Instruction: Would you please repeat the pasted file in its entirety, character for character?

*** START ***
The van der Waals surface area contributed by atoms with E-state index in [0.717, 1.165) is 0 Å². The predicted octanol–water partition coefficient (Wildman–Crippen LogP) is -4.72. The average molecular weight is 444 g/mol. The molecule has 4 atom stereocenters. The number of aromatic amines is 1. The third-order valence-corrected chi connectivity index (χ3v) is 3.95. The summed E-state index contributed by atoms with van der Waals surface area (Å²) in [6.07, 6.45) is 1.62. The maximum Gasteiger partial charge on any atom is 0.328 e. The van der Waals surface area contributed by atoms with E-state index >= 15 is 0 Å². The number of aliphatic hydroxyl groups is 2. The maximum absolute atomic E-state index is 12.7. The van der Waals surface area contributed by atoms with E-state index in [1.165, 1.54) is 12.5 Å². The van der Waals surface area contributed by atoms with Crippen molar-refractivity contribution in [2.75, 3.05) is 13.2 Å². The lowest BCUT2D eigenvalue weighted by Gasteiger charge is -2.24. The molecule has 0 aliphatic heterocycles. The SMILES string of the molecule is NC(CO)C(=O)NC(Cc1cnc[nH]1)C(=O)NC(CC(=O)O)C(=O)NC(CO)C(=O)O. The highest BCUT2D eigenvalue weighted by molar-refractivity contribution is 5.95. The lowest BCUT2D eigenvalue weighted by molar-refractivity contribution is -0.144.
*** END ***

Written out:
The van der Waals surface area contributed by atoms with E-state index in [0.717, 1.165) is 0 Å². The predicted octanol–water partition coefficient (Wildman–Crippen LogP) is -4.72. The average molecular weight is 444 g/mol. The molecule has 4 atom stereocenters. The number of aromatic amines is 1. The third-order valence-corrected chi connectivity index (χ3v) is 3.95. The summed E-state index contributed by atoms with van der Waals surface area (Å²) in [6.07, 6.45) is 1.62. The maximum Gasteiger partial charge on any atom is 0.328 e. The van der Waals surface area contributed by atoms with E-state index >= 15 is 0 Å². The number of aliphatic hydroxyl groups is 2. The maximum absolute atomic E-state index is 12.7. The van der Waals surface area contributed by atoms with E-state index in [1.165, 1.54) is 12.5 Å². The van der Waals surface area contributed by atoms with Crippen molar-refractivity contribution in [2.75, 3.05) is 13.2 Å². The lowest BCUT2D eigenvalue weighted by Gasteiger charge is -2.24. The molecule has 0 aliphatic heterocycles. The SMILES string of the molecule is NC(CO)C(=O)NC(Cc1cnc[nH]1)C(=O)NC(CC(=O)O)C(=O)NC(CO)C(=O)O. The highest BCUT2D eigenvalue weighted by molar-refractivity contribution is 5.95. The lowest BCUT2D eigenvalue weighted by molar-refractivity contribution is -0.144.